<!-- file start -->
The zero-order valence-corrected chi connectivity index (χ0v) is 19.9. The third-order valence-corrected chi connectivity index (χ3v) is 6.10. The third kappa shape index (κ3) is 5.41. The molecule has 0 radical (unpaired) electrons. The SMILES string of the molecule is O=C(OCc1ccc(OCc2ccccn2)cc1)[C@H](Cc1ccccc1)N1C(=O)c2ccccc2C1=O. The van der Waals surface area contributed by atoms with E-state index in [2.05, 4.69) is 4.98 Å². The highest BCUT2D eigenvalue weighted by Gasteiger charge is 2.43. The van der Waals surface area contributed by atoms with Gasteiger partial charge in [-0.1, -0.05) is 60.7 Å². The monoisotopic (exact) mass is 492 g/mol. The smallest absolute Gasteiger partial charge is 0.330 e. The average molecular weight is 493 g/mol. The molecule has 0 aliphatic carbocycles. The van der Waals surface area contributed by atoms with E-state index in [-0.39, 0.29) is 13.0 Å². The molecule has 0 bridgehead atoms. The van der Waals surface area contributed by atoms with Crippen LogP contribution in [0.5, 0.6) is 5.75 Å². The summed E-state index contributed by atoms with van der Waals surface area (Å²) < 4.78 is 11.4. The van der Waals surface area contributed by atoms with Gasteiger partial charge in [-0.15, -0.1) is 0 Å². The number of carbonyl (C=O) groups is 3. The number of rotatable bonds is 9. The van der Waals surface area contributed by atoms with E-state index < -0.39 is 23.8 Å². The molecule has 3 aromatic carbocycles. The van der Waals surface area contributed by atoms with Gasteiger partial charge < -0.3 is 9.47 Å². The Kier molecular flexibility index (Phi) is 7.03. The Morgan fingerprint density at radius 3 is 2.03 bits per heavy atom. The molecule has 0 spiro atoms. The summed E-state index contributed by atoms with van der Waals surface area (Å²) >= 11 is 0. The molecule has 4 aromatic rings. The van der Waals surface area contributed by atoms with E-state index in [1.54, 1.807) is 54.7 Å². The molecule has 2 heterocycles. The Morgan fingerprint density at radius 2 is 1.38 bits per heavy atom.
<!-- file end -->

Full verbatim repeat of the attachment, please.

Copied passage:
The zero-order valence-corrected chi connectivity index (χ0v) is 19.9. The third-order valence-corrected chi connectivity index (χ3v) is 6.10. The third kappa shape index (κ3) is 5.41. The molecule has 0 radical (unpaired) electrons. The SMILES string of the molecule is O=C(OCc1ccc(OCc2ccccn2)cc1)[C@H](Cc1ccccc1)N1C(=O)c2ccccc2C1=O. The van der Waals surface area contributed by atoms with E-state index in [2.05, 4.69) is 4.98 Å². The highest BCUT2D eigenvalue weighted by Gasteiger charge is 2.43. The van der Waals surface area contributed by atoms with Gasteiger partial charge in [-0.1, -0.05) is 60.7 Å². The monoisotopic (exact) mass is 492 g/mol. The smallest absolute Gasteiger partial charge is 0.330 e. The average molecular weight is 493 g/mol. The molecule has 0 aliphatic carbocycles. The van der Waals surface area contributed by atoms with E-state index in [-0.39, 0.29) is 13.0 Å². The molecule has 0 bridgehead atoms. The van der Waals surface area contributed by atoms with Crippen LogP contribution in [0.5, 0.6) is 5.75 Å². The summed E-state index contributed by atoms with van der Waals surface area (Å²) < 4.78 is 11.4. The van der Waals surface area contributed by atoms with Gasteiger partial charge in [-0.15, -0.1) is 0 Å². The number of carbonyl (C=O) groups is 3. The number of rotatable bonds is 9. The van der Waals surface area contributed by atoms with E-state index < -0.39 is 23.8 Å². The molecule has 3 aromatic carbocycles. The van der Waals surface area contributed by atoms with Gasteiger partial charge < -0.3 is 9.47 Å². The Kier molecular flexibility index (Phi) is 7.03. The Morgan fingerprint density at radius 3 is 2.03 bits per heavy atom. The molecule has 0 spiro atoms. The summed E-state index contributed by atoms with van der Waals surface area (Å²) >= 11 is 0. The molecule has 4 aromatic rings. The van der Waals surface area contributed by atoms with E-state index in [1.54, 1.807) is 54.7 Å². The molecule has 2 heterocycles. The Morgan fingerprint density at radius 2 is 1.38 bits per heavy atom.